Stress Fracture Symptoms and Treatment Options

Not all bone fractures occur as an obvious or sudden injury. People who engage in activities like running, skiing, or many other sports may be prone to stress fracture symptoms. If you are experiencing pain in your feet, legs or ankles, it is important to consider the possibility of a stress fracture.

Ballet Dancer Dancing on her toe can lead to stress fracture symptomsWhat is a stress fracture?

A stress fracture, sometimes called a hairline fracture, is a thin fracture caused by recurrent force to an area.  A stress fracture can also occur if you have bones weakened by osteoporosis. This type of injury is most common in the lower extremities:

  • Tibia (larger inner leg bone)
  • Fibula (smaller outer leg bone)
  • Heel
  • Ankle
  • Metatarsals of the foot

Stress fractures are frequently found in runners, athletes, and dancers. If you have persistent pain after physical activity, you need to pay attention to the stress fracture symptoms.

Stress fracture symptoms

The pain of a stress fracture often develops gradually and increases with any weight-bearing activity. Some additional symptoms may include:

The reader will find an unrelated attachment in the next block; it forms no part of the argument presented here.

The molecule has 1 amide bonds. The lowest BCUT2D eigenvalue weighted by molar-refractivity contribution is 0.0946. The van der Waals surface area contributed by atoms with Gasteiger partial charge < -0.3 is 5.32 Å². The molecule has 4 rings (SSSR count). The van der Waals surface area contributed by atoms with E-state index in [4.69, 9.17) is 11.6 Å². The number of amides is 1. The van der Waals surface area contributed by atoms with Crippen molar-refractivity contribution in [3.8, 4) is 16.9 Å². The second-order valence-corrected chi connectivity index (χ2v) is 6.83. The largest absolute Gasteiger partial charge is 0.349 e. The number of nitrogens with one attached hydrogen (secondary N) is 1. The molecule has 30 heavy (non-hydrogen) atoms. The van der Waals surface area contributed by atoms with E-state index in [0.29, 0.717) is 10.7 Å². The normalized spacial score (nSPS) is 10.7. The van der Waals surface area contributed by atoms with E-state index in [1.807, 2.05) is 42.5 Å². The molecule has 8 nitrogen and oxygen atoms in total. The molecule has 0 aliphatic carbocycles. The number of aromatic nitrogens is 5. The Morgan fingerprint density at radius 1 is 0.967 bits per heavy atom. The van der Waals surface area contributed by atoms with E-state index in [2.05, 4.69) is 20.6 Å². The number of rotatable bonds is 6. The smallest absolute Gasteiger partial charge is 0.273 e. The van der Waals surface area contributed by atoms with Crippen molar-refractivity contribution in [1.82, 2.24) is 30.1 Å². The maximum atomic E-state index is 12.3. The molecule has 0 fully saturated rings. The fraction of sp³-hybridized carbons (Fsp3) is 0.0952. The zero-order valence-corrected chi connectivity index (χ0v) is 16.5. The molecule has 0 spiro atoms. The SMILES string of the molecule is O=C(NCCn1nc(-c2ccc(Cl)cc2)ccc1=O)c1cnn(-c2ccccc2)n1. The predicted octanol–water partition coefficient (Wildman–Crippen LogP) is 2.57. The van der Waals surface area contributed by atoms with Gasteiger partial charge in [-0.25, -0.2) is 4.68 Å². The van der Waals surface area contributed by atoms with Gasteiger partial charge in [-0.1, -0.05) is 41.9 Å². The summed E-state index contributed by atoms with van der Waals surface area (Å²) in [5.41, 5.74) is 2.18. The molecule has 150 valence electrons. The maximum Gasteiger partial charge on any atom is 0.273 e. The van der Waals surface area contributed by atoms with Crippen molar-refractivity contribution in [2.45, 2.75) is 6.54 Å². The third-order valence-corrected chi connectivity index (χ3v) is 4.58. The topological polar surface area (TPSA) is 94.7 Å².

• Diminished pain when resting
  • Intensified pain with normal daily activities
  • Swelling
  • Tenderness to the touch
  • Bruising

Some stress fractures can be diagnosed with a physical examination, but most will require an X-ray.

Stress fracture treatment

For a suspected stress fracture, start with First Aid and the RICE protocol:

  • Rest. Avoid weight-bearing activity as much as possible
  • Ice. To reduce swelling, apply ice right after the injury followed by cold packs several times per day for 20 minutes each time.
  • Compression. Use a soft bandage to lightly wrap the area.
  • Elevation. Rest with your foot higher than your heart as often as you can.

An anti-inflammatory medication such as Ibuprofen can also help with any pain you may be experiencing. If your stress fracture symptoms do not subside with home treatment, it is time to see a specialist.

Seeing a doctor for stress fracture symptoms

If you suspect a stress fracture, you should see a doctor before the injury gets any worse.  For stress fracture treatment, your doctor may have you wear a walking boot or use crutches while the injury is healing. This can take 6-8 weeks. If you are in persistent pain and are experiencing stress fracture symptoms, visit the Colorado Springs Orthopaedic Group Express Care Clinic or schedule an appointment with one of our qualified specialists to have your injury evaluated.

Call (719) 632-7669

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